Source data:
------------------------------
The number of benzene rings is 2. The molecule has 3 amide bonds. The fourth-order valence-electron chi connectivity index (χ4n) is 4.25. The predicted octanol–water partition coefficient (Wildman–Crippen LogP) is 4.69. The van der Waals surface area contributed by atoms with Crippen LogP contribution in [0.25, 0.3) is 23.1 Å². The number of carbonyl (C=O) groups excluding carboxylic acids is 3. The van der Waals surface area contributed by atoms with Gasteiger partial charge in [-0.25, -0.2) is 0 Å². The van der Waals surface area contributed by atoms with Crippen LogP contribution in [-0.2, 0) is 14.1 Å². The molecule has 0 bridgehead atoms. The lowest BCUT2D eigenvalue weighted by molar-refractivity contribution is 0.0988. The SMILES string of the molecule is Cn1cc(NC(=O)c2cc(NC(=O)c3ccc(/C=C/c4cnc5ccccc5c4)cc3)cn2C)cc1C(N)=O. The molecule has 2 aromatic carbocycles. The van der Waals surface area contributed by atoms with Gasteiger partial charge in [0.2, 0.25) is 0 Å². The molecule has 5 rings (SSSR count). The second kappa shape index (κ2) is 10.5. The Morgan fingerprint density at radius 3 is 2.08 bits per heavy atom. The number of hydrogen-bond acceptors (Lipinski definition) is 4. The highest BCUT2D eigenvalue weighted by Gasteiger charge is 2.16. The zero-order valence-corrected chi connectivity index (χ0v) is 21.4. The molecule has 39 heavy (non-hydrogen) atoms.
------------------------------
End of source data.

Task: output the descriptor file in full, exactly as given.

The number of benzene rings is 2. The molecule has 3 amide bonds. The fourth-order valence-electron chi connectivity index (χ4n) is 4.25. The predicted octanol–water partition coefficient (Wildman–Crippen LogP) is 4.69. The van der Waals surface area contributed by atoms with Crippen LogP contribution in [0.25, 0.3) is 23.1 Å². The number of carbonyl (C=O) groups excluding carboxylic acids is 3. The van der Waals surface area contributed by atoms with Gasteiger partial charge in [-0.25, -0.2) is 0 Å². The van der Waals surface area contributed by atoms with Crippen LogP contribution in [-0.2, 0) is 14.1 Å². The molecule has 0 bridgehead atoms. The lowest BCUT2D eigenvalue weighted by molar-refractivity contribution is 0.0988. The SMILES string of the molecule is Cn1cc(NC(=O)c2cc(NC(=O)c3ccc(/C=C/c4cnc5ccccc5c4)cc3)cn2C)cc1C(N)=O. The molecule has 2 aromatic carbocycles. The van der Waals surface area contributed by atoms with Gasteiger partial charge in [0.2, 0.25) is 0 Å². The molecule has 5 rings (SSSR count). The second kappa shape index (κ2) is 10.5. The Morgan fingerprint density at radius 3 is 2.08 bits per heavy atom. The number of hydrogen-bond acceptors (Lipinski definition) is 4. The highest BCUT2D eigenvalue weighted by Gasteiger charge is 2.16. The zero-order valence-corrected chi connectivity index (χ0v) is 21.4. The molecule has 39 heavy (non-hydrogen) atoms.